Healthy Pet Body Weight

Complete pet care starts with nutrition. 

Nutrition for your pet should be evaluated just like yours is. Check the nutrition label on your pet’s food to see what’s in it. Look for foods that are meat-based with high-nutrient value ingredients. Generally, the first three lines should include protein, fruits and vegetables, and grains. 

Our recommendations for feeding your pet are based on the science of nutrition. With this foundation, we can help you better understand your pet food choices. Choosing healthier foods results in your pet’s improved health and quality of life. After all, “healthier” doesn’t have to mean more expensive.

How much should you feed your pet? 
Portion size may vary based on breed, age, and health condition, and settling on the right amount can be tricky. 

The correct meal size depends on factors like:

  • Type of food
  • Number of meals
  • Body weight
  • Metabolic rate
  • Amount of exercise

Most pet food labels have suggestions based on your pet’s weight. These suggestions are pretty general and may be too high to maintain a healthy weight because they don’t take into account your pet’s lifestyle or breed. Some pets may require more or less food than the guidelines, depending on activity level and other factors. For example, a 35-pound Corgi that tends to gain weight might need to start with less food than the label recommends. Combine this information with your veterinarian’s recommendations to come up with the initial amount of food to offer your pet for a long and healthy life.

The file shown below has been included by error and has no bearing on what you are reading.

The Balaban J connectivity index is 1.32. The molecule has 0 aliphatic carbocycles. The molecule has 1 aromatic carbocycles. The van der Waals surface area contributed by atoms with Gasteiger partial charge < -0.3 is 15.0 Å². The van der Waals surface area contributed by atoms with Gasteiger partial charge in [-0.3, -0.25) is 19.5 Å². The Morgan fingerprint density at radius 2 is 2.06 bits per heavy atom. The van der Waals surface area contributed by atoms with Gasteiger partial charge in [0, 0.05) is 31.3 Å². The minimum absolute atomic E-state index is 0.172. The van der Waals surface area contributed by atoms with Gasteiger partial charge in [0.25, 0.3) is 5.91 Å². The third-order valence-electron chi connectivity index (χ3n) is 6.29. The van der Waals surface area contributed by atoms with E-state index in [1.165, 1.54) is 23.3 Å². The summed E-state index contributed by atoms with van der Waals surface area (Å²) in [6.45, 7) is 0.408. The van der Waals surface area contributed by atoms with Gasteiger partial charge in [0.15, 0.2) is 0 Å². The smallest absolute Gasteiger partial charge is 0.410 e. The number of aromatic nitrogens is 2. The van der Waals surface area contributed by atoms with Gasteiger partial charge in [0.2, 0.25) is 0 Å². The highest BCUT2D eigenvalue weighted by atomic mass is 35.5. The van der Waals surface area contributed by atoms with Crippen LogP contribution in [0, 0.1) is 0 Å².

When should you feed your pet? 

The general rule of thumb is to feed your pet twice a day. For instance, feed your pet in the morning while you eat breakfast and in the evening when you sit down to eat dinner. This is not a hard-and-fast rule and may be different for your pet and lifestyle.

Healthy Body Weight  

Your veterinarian can assess your pet’s weight and overall health, then make recommendations regarding weight, diet, and exercise. They can also teach you to assess your pet’s body condition by observing body shape and feeling certain parts of your pet’s body. A healthy weight isn’t simply a number on a scale; it’s about healthy body composition.

The benefits of keeping your pet at a healthy weight

Excess weight can reduce your pet’s life expectancy by more than two years! Keeping your pet trim gives them the best chance of a longer, healthier, and pain-free life. When your pet is at a healthy weight it will lower their risk of diabetes, high blood pressure, respiratory disease, kidney disease, and some forms of cancer. It can also reduce the risks of injury to bones, joints, and muscles that are associated with excess weight. If your pet has arthritis, keeping them at a healthy weight makes it easier to manage the discomfort associated with joint pain.